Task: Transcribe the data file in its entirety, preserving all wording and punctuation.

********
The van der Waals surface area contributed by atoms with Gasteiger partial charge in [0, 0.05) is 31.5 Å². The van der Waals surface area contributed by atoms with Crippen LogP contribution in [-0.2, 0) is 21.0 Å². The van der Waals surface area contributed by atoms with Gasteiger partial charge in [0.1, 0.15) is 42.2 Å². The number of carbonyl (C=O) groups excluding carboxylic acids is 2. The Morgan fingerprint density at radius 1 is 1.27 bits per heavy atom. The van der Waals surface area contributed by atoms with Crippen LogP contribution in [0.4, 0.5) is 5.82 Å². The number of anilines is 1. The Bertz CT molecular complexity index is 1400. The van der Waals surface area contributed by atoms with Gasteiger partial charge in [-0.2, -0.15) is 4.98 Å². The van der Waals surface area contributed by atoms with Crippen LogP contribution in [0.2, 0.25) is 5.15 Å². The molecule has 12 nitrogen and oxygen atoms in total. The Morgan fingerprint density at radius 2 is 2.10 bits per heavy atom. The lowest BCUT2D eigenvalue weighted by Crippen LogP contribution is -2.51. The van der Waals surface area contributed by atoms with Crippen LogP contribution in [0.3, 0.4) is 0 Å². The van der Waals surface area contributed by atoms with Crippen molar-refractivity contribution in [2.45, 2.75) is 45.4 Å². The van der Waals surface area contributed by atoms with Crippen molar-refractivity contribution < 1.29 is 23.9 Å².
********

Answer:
The van der Waals surface area contributed by atoms with Gasteiger partial charge in [0, 0.05) is 31.5 Å². The van der Waals surface area contributed by atoms with Crippen LogP contribution in [-0.2, 0) is 21.0 Å². The van der Waals surface area contributed by atoms with Gasteiger partial charge in [0.1, 0.15) is 42.2 Å². The number of carbonyl (C=O) groups excluding carboxylic acids is 2. The Morgan fingerprint density at radius 1 is 1.27 bits per heavy atom. The van der Waals surface area contributed by atoms with Crippen LogP contribution in [0.4, 0.5) is 5.82 Å². The number of anilines is 1. The Bertz CT molecular complexity index is 1400. The van der Waals surface area contributed by atoms with Gasteiger partial charge in [-0.2, -0.15) is 4.98 Å². The van der Waals surface area contributed by atoms with Crippen LogP contribution in [0.2, 0.25) is 5.15 Å². The molecule has 12 nitrogen and oxygen atoms in total. The Morgan fingerprint density at radius 2 is 2.10 bits per heavy atom. The lowest BCUT2D eigenvalue weighted by Crippen LogP contribution is -2.51. The van der Waals surface area contributed by atoms with Crippen LogP contribution in [0.3, 0.4) is 0 Å². The van der Waals surface area contributed by atoms with Crippen molar-refractivity contribution in [2.45, 2.75) is 45.4 Å². The van der Waals surface area contributed by atoms with Crippen molar-refractivity contribution < 1.29 is 23.9 Å².